Faulkner’s The Sound and the Fury as Anti-Entropic Novel

  • Jerre CollinsEmail author
Part of the Analecta Husserliana book series (ANHU, volume 109)


This paper examines Faulkner’s The Sound and the Fury to show how the narrative performs a dynamic synthesis of various times—especially subjective (personal) and objective (cosmic, historical)—focusing particularly on the levels of intentionality of the final section’s narrator and of the whole novel’s implied author. Time in the world of the fourth section is “public,” a seamless continuum, everywhere the same, and “objective,” or at least transcending the idiosyncratic temporalities of individual characters, while serving as their ground, but contributing little to subjective meaning. On the level of the novel as a whole, however, which encompasses all four sections of the novel, temporal configurations are considerably more complex, and grow more complex, but also more meaningful and more “readable,” as the novel progresses. This movement is anti-entropic. Also, the wealth of cues to read this story as a repetition of a variety of earlier stories (for example, of the failure and decline of the South, or of death, burial, and resurrection) suggests a freedom that runs deeper than fate. In reading such a text, readers practice a dynamic synthesis of temporal configurations that they can then enact in their own lives.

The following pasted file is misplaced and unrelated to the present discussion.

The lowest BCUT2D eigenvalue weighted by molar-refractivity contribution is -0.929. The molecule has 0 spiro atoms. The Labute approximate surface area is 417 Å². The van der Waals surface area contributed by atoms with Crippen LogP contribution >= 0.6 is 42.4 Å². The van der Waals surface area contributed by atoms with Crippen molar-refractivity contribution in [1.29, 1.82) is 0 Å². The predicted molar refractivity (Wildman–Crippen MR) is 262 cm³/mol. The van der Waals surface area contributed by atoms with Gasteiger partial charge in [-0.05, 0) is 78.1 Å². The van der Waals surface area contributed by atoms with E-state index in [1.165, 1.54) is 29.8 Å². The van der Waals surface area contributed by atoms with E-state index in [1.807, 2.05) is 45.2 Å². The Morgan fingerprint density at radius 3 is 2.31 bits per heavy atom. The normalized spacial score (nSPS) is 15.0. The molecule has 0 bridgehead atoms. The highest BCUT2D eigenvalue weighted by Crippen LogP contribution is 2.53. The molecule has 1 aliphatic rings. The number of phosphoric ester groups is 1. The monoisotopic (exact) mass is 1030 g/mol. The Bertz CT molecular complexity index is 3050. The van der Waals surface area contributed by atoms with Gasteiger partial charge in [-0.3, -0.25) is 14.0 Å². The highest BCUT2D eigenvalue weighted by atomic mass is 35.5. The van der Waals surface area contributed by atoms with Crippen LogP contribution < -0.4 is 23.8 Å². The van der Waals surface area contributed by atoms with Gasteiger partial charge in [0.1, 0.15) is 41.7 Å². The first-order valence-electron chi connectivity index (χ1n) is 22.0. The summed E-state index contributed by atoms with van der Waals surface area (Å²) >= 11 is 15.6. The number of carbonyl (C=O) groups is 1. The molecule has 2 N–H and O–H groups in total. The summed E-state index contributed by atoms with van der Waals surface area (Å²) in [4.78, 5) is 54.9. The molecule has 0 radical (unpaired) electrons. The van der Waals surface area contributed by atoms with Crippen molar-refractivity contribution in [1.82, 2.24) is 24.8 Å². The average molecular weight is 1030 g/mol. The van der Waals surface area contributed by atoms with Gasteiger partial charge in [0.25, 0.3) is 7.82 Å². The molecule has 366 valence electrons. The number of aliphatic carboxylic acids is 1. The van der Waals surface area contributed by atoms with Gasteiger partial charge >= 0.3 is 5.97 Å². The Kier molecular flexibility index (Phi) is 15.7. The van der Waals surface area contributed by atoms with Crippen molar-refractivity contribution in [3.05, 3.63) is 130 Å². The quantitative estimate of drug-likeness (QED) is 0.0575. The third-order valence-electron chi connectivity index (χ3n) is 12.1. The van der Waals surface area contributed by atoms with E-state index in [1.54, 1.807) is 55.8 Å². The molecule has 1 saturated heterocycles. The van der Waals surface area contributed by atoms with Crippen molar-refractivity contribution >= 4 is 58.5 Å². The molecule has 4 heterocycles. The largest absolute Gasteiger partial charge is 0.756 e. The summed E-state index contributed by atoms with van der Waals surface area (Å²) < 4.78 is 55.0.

Fourth Section Cosmic Time Calendar Time Objective Time Public Time 
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© Springer Science+Business Media B.V. 2011

Authors and Affiliations

  1. 1.Department of Languages and LiteraturesUniversity of Wisconsin-WhitewaterWhitewaterUSA

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